Galesburg Register-Mail from Galesburg, Illinois on June 7, 1973 · Page 8
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Galesburg Register-Mail from Galesburg, Illinois · Page 8

Galesburg, Illinois
Issue Date:
Thursday, June 7, 1973
Page 8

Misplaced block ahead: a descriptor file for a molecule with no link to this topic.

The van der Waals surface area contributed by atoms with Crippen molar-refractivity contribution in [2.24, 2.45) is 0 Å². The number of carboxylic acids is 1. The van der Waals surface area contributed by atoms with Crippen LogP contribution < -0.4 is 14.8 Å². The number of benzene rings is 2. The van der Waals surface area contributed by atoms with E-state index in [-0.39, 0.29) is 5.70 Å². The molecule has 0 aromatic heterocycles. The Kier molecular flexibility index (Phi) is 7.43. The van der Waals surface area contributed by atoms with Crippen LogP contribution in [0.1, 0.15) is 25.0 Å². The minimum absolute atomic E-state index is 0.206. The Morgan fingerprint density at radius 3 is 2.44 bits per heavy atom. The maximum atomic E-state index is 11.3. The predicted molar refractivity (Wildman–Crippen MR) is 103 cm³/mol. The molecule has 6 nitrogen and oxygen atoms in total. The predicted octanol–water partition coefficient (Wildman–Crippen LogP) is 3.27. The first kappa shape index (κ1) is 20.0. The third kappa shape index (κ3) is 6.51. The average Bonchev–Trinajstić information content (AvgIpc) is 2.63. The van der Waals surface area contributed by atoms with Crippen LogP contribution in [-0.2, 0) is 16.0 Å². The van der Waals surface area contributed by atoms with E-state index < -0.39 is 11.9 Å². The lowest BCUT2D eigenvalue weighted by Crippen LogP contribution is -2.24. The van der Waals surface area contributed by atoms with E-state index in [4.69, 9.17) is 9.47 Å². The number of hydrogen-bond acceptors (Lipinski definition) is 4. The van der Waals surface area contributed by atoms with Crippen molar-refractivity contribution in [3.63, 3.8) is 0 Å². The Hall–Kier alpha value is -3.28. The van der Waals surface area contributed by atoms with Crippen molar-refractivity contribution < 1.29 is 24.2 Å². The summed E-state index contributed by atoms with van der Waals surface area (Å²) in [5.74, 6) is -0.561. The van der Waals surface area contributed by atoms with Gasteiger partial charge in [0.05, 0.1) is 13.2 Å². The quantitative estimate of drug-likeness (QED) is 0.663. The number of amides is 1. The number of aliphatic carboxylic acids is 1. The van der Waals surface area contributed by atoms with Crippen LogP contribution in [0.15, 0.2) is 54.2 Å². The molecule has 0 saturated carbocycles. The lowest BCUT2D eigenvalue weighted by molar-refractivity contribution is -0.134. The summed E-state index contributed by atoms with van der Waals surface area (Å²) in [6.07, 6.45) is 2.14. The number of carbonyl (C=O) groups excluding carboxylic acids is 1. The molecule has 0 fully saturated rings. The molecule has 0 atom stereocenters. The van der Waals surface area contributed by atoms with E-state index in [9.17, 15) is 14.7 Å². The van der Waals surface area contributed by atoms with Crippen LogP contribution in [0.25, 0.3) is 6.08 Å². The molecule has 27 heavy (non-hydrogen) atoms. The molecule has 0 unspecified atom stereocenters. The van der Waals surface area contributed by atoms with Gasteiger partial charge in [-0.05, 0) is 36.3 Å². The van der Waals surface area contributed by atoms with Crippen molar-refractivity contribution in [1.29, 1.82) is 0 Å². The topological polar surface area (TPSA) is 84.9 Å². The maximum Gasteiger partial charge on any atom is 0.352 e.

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8 Galesburg Reajster-Mail, Gajesburg, Thursday, June 7,' 1973 nnounce Thomas Blaine, 9?3 Ffank St., announces the engagement and forthcoming marriage of his daughter, Patricia Marie, to Rick Bagnall, son of Mr. and Mrs. Jim Bagnall, 501 Bel Aire Drive, Marshalltown, Iowa. Miss Blaine, a graduate of Galesburg High School, is a June graduate of Monmouth College, Monmouth. She is employed by Dairy Queen. Her fiance, a graduate of Marshalltown High School} is a senior at Judson College, Elgin, and is employed by Arbie Feeds, Marshalltown. The wedding will take place Aug. 18 at, 3 p. m. at the First Baptist Church. All friends and relatives are invited to attend. Stitektn' Time . • • Embroidery Miss Patricia Blaine Mr. and Mrs. Eugene Randell, 1287 Day St., announce the engagement and approaching marriage of their daughter Sherry Bailey, to Michael T. Dillbeck, son of Mr. and Mrs. J. D. Dillbeck of Garden Grove, Calif. Miss Randell,, a graduate of Galesburg High School and Illinois State University, is teaching in Kalamazoo, Mich. Her fiance is a graduate of Hope College in Michigan. The couple have selected June 23 as their wedding date. Relatives and friends are invited to the wedding at 2 p. m. at the Bethany Baptist Church, 373 E. Simmons St., and reception to follow at the church. Miss Sherry Randell The engagement of Miss Patricia King and James A. Johnson, is announced today by his parent 's, Mr. and Mrs. Don Johnson, 1780 Baird Ave. Miss King, the daughter of the late Harold King and Mrs. Dorothy J. King Kendall, is employed at Eagles and her fiance at Dick Blick Co. Both were graduated from Galesburg High School. Wedding vows will be exchanged on June 30. • By JOANNE SCHREIBER If Erica Wilson has a lucky number, it's undoubtedly seven. In her elegant new book, "Erica Wilson's Embroidery," she identifies, describes and illustrates the seven basic types of embroidery., It is those seven forms of needlework which have made her the unchallenged champion in the hand-needlework world, have brought her from her native England to New York, to niarriage with a talented designer, three children, several homes, and an enviable career as teacher, artist and writer. Erica Wilson is contagiously enthusiastic about every form of needlework, and finds the historical backgrounds as colorful and fascinating as the stitches themselves. She defines embroidery as "every* thing you can do with a needle on any material including canvass," and takes her historical references from, the Bible, from Chaucer and Shakespeare, from museums, from ancient Egypt and China, from armored knights in.the Middle Ages, from Elizabethan England and colonial America. Fine needlework traces the course of history, and — if you know the language — may be read as clearly as any history book. Crewel's First Love Miss Wilson's first love may 4 —*\. C*i When the same subject is interpreted in different embroidery styles, the results are, dramatically different. From "Erica Wilson's Embroidery", classic examples of fine white work and raised stump work. be crewel. At any rate, it was the subject of her first book, and is given the place of honor in her new book as the first of the seven kinds of embroidery. Crewel-work is defined as embroidery with wool thread, and has been done since the earliest history of man. She breaks it down into seven basic stitches (the magic seven again), which are stem, satin, chain, cross, back, weaving and filling. These stitches and their variations fill nearly 80 pages of the 368-page book. Needlepoint is the second embroidery form, and its origin is traced back to 13th-cen­ tury Saxony, and various medieval tapestries, including the famous church linen known as the Hildesheim Cope. Embroidery in silk and gold threads is the third category, and has the firmest foothold in antiquity. Many magnificent examples survive; today, gold embroidery is done with lurex. Next comes black work, a delicate needlework which uses black silk and gold thread on cream linen. It originated in Spain, and was very popular in Elizabethan England. Requires Skill White work requires the most skill, for it is done with (Continued' on Page 9) Wedding Bells Ring for Brides, Grooms Miss Patricia King Miss Diane Swift Mr. and Mrs. Joseph A. Swift of Des Moines, Iowa, announce the engagement of their daughter, Diane Marie, to Charles A. Ramer, son of Mr. and Mrs. Dale Ramer of Roseville. Miss Swift, a graduate of St. Joseph Academy, Des Moines, and Mundetein College, Chicago, is the director of Social Rehabilitation at Applegate Manor and Inn, Monmouth. Her fiance, a graduate of Roseville High School and Western Illinois University, Macomb, is a teacher at Yorkwood Junior High School, Yorkwood. A private wedding is being planned for June 16 in Des Moines. There will be a reception in the couples' honor on | Sunday, June 24, at St. Patrick's Community Center, Raritan, from 2 to 5 p.m. All friends and relatives are invited to the reception. CW3 OffL, ^Jahe Oatli oj? As each of the new officers of | (he Christian Women's Fellowship of the First Christian Church lighted her candle from a central tall candle, she indicated that her help and strength I would come from one central source — that of Christ. The installation service based upon The Beatitudes was conducted by the pastor, Rev. Ralph E. Bennett Wednesday | afternoon following.a short business meeting by the outgoing president, Mrs. Hugh White. I New officers for the coming year are Mrs. Glen Youngren, president; Mrs. Larry Jackson, [first vice president; Mrs. Gene Johnson, second vice president; Mrs. Larry Stotts, secretary; Mrs. Duane Palmer, treasurer;, ;*;„.. \- t »» i ,• • „ n Mrs. Dennis Burns, worship; \ mcnt 0 F ve ii ow mL , ms anfJ w y l n P ''^ rs ; Calnkar « a graduate of!, 1Gr at Mundelien College. Her Mrs. George Venn, Mrs. Allan S es y ' Galesburg High School and Pa-<™-« a graduate of a Ghi- Smith, and Mrs. Mildred Oaks,! £ nfi honors were acrordpd tricia StcVenS Car2er c °^&>\ Cii , g ? hlghr , SC ; h ° o1 ' , waS g n^ nai ' and Mrs. Richard WeUy^^ ^iftXS d^R ^tS and Mrs. Willie Strader, serv-jBoren. j (Continued on Page 9)" Co , (Sgo * ' Taking part, also, in the installation service was Miss Mildred Goad who sang "Friends Are Flowers," and "His Eye Is on the Sparrow," accompanied by James Musolf. Mrs. Glen Youngren . . . president Miss Cathy Hager... Nuptial Mass for the wedding of Miss Cathy M. Hager, daughter of Mr. and Mrs. Ralph A. Hagier, Rt. 4, and Vincent Cainkar, son of Mr. and Mrs. Louis F. Cainkar, Evergreen Park, was solemnized at noon May 19 at Corpus Christi Church. Celebrant -of the Mass and reading ths double ring ceremony for the couple was Rev. Francis Oman. The bride, given in marriage by her father, selected a peau d'soie over satin empire gown accented with candlelight lace on the bodice, sleeves, skirt and sweep train. Her silk illusion veiling was caught to a face- framing headpiece of lace leaves trimmed with pearls. She carried a Claire de Lune crescent bouquet of thres white Oattleya orchids, stephanotis and gyp- sophila with ivy accent and lace streamers. Attendants Matron of honor for her sister-in-law was Mrs. AUyn Hager, St. Louis, Mo. Bridesmaids were Miss Louise Cainkar, the bride- I groom's sister, Evergreen Park, and Mrs. John Lowell, Edwardsville. James Cainkar, Evergreen Park, was best man. Groomsmen and ushers were Garry R. Hager, the bride's bpoiher, and Michael Cainkar, the brida- groom's brother, Evergreen Park. A reception was held for the couple at the Sheraton Motor Inn following the wedding. After a wedding trip to Florida and Nassau in the Bahamas, the couple will reside in Hinsdale Miss Vicky Pacheco... St. Patrick 's Church was the setting for the wedding of Miss Vicky Sue Pacheco, daughter of Mr. and Mrs. Adelphino Pacheco, 562 W. Brooks St., and Joseph Vasques, son of Mr. and Mrs. Leonard Vasques, 1900 S. Halstead, Chicago, on Saturday. The nuptials were solemnized at 2 p.m. as Rev. Daniel McCaul read the double ring ceremony fcr.the couple. Best man was Jesse Vargas, while serving as groomsmen were Michael A. Pacheco and Adam Vasques of Chicago, brothers of the couple. Guests were seated by Adelphino Pacheco Jr., brother of the bride, and James Vargas. Attendants Miss Tonya Pacheco, maid of honor, sister of the bride, Miss Christine Vasques and Miss Patricia Vasques, sisters of the bridegroom, of Chicago, bridesmaids, preceded the bride, as she walked with her father, who gave her in marriage, to the altar. Miss Pacheco carried an arrangement of white gardenias, white Sweetheart roses and stephanotis with gypsophila accent to complement her gown of Chantilace and organza. Lace at the neckline and wrists of the gown, styled with a full skirt, which formed a chapel tiain, edged in lace ruffles. Veiling was caught to a peau D'Ange lace Camelot bonnet, outlined with seed pearls. Guests offered felicitations toj the couple at a reception at the I Hotel Custer ballroom, where dancing was to the music of Joe Padilla's Combo. The couple resides at 2706 S. Wallace St., Chicago. A graduate of Galesburg High School, Mrs. Vasques is a junior at Mundelien College. Her Woman's World Today... Mr. and Mrs. Joseph Vasques {Miss Vicky Sue Pacheco) J, C, CERAMICS ANNOUNCES CERAMIC CLASSES For Children and Adults Gred«« 4 thru 6 mrt Wed., June 13 --1 to 3 PM Grade* 7 and up ftitt Fri., June 15 - 1 to 3 P.M. A dull B»ginncr« lessons start June ?l - 7 to 11:30 A.M. and 7 to 9 P.M. CAUL FOB REGISTRATION 342-7413 m J). BROOKS ST. Richard Britten, .v;n of eopu Mr.lercises Saturday at Northern II- PL ace A • • • Mrs. Clarence Highlander! '^"M™ PI . n u *. s ...... ,and Mrs. Edward Bntton of : linois University, DsKalb. Mr. i nmuia, luimer Galesburg resi-., . ,. ,. 4 ? ilauser wrote his dissertation closed with thoughts on stew-' A f ardship and with a prayer of dent ns b(;en d ^ dedication for the Blessing Box;. . V* ub * on "A History of the Illinois In- Offering, brought by the worn-.*' £j£*£t i ^jdian Confederacy." Mrs. Youngren announced i t? 0 ™ Colle S e > Aurora > Sunday, L A graduate of Galesburg High - • — ' May 27. Britton is the grandson of Mrs. G. H. Wilson, 388 Irwin St., 'and Mr. and Mrs. F. E. Britton, 846 W. North St. Mrs Wilson, Mr. and Mrs., . Cable', hospitality; Mrs Fred Larrv Wilson, Mrs. Herman • who attended the ceremony. Kelly,' legislative;' Mrs. C. H. Taibert and Julie Talbert, Mr.! Mr. Mauser has been teaching Sundberg, Church'Women Unit- and Mrs - Harold Wilson, Becky in the history department of ed: Mrs.'Highlander, sunshine, on(i ( 'i'' d y Wilsn. all from; Community College, and Mrs. White, counselor. 'Galesburg, attended the cere- near Aurora, thv past five years. A tea folowed the installation ™'>ny- He and his family reside at 11 service. • • Walnut Dr., North Aurora. Mrs. Hays was in charge of Raymond E. Haustr was the arrangements for the tea. Re-.recipient of a doctor of phibs-;-: Mrs. Helen W. Adelman, CPA, freshments were served from ajpby degree in history at the Miami, has bten elected Secre-j table centered with an arrange-i71th annual commencement ex-'tary of the American Woman's committee chairmen to be: Mrs Walter Bettisworth and Mrs. 'Jack Harris, kitchen; Mrs. Richard Hays, dining room; [Miss Goad, music; Mrs. Arnold Mabry, literature; Mrs. John School, Mr. Hauser received his bachelor of arts degree from Western Illinois University and his master of arts from NIU. His parents are Mr. and Mrs. Ray White, 1106 Harrison St Society of Certified Public Accountants for the year 1973-74. She just completed a term as treasurer. The preceding year she was a director and served as publicity chairman. Mrs. Adelman is the daughter (Continued on Page 9) Wedding Will Be Sunday Miss Brenda L. Nelson, daughter of Mr. and Mrs. Richard D. Nelson, 311 E. Locust St., Knoxville, and Wiiford Trego, son of Dale Trego, Abingdon, whose engagement was announced previously, have selected Sunday for their wedding. Vows will be exchanged at 3:30 p.m. in the garden of her parent's home. All friends and relatives are invited to the ceremony and reception to follow. Summer Carnival If your school age children run out of things to do,during the summer months, suggest a back yard carnival. Let them set up booths for a bean bag toss, baseball pitching or "fish ing" for small prizes. The planning will keep your children busy for days and the carnival itself will crown the summer! Your own role could be manning the hot dog stand Humane Society Elects Officers Members of the Galesburg Humane Society assembled for a meeting this week at the heme of the retiring president, Mrs. R. L. Stuart, 1723 N. Cherry St., Jacques Beattie was elected president. Serving with him will be Mrs. John Burns, vice president; Mrs. Gene Gunther, secretary, and Miss Edna Kimpton, treasurer. The yearly membership report was presented by Mrs. Alma Fox. The society will use the money from a recent ways and means project for the care and treatment of sick, injured and mistreated animals; to purchase another furnace for the shelter and to pay for weekly ads for adoptable pets. The year's project will be to research the history of the society. Peoria Chapter Host for BSP Area Convention Mrs. Maye Grow of Xi Eta Chi-Chapter was chairman of the Beta Sigma Phi Area Convention held at Bradley University campus in Peoria Sunday. Mrs. Nelda Oonkwright of Champaign-Urban 'a made the presentation of tlhe traveling Beta Sigma Phi Lamp to Mrs. Grow <at the end of activities. Prizes were awarded to Mrs. George Hempfing, Mrs. Nicholas Louderman, Mrs. Thomas Colwell, and Mrs. LaClare Sloan. Others attending from Galesburg were Mrs. Warren Ahlberg, Mrs. Virgil Bates, Mrs. Walter Bjorkman, Mrs. Michael Trum- bold and Mrs. Larry Watters, Wedding . Will Be Aug. 18 Miss Stepihiairide Aigeyer and Retort Elliott, whose engagement was announced eariier, hiave selected Aug. 18 ais tlheir wedding date. Vows will be excihaniged at it h e Imm'aculialfce Conception Church, Miommou'lh, ait 3 p.m. Friends and relatives rae invited to attend the ceremony and reception to follow ait the VFW Hall, Monimouth. Miss AMigeyer is the daughter of Mr. and Mrs. Eugene Allgeyer of Alexis, and her fiance, the son 'Of Mr. and Mrs. Ralph of near Monmouth. *;LET'S GO * pn TUBI ., June t h Chicago. To tour Sara n C ?. B 2t? ery , and Sh °P at WODCl- ficltl Shopping Mart (Chicago's newest and largest.) Bus leaves Galesburg at 5 A.M. Reserva}',n n L £L ue Sat - June J6th. Phone #2-4856 or 312-0715. Air conditioned bus. Marge's Beauty Salon 795 S. Chamber* — Phone 343-7930 JUNE SPECIAL FROST• $ 12 50 p,u » To " OPfN EVENINGS . . . FOUR STYLISTS AVAILABLE Walk ln» Welcome See Our FAIRFIELD Slacks • Vests • Jackets MIX or MATCH USE OUR LAYAWAY GIVE A LADY BUG GIFT CERTIFlr: ATR The Lady Bti# Shop t .l.'H, ..... * Open ill !):.'«) .i in,, WOKCII Weili; "•^X- I'lenty of i-'j-uo IWKIJJK 201) t... Main. Knoxville •- Next Door to lion's JSuper Valut